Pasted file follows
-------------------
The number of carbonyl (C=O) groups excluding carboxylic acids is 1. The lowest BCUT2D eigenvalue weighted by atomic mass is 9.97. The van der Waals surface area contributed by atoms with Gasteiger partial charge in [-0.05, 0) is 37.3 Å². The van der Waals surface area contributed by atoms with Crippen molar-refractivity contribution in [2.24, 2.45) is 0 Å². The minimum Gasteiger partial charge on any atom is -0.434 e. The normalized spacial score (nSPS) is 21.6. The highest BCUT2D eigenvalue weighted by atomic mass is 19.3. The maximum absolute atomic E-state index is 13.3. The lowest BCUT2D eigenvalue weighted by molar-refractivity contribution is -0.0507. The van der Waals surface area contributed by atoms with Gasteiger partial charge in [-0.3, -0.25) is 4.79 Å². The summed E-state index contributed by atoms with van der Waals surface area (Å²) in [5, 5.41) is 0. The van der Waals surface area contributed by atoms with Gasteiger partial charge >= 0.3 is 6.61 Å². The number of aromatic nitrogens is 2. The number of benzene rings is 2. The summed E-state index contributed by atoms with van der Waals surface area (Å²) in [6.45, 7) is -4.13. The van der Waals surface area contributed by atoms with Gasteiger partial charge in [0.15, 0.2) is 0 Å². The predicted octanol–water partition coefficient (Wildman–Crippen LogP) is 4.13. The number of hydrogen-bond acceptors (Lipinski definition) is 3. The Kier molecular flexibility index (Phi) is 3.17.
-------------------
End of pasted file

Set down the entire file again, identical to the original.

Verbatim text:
The number of carbonyl (C=O) groups excluding carboxylic acids is 1. The lowest BCUT2D eigenvalue weighted by atomic mass is 9.97. The van der Waals surface area contributed by atoms with Gasteiger partial charge in [-0.05, 0) is 37.3 Å². The van der Waals surface area contributed by atoms with Crippen molar-refractivity contribution in [2.24, 2.45) is 0 Å². The minimum Gasteiger partial charge on any atom is -0.434 e. The normalized spacial score (nSPS) is 21.6. The highest BCUT2D eigenvalue weighted by atomic mass is 19.3. The maximum absolute atomic E-state index is 13.3. The lowest BCUT2D eigenvalue weighted by molar-refractivity contribution is -0.0507. The van der Waals surface area contributed by atoms with Gasteiger partial charge in [-0.3, -0.25) is 4.79 Å². The summed E-state index contributed by atoms with van der Waals surface area (Å²) in [5, 5.41) is 0. The van der Waals surface area contributed by atoms with Gasteiger partial charge >= 0.3 is 6.61 Å². The number of aromatic nitrogens is 2. The number of benzene rings is 2. The summed E-state index contributed by atoms with van der Waals surface area (Å²) in [6.45, 7) is -4.13. The van der Waals surface area contributed by atoms with Gasteiger partial charge in [0.15, 0.2) is 0 Å². The predicted octanol–water partition coefficient (Wildman–Crippen LogP) is 4.13. The number of hydrogen-bond acceptors (Lipinski definition) is 3. The Kier molecular flexibility index (Phi) is 3.17.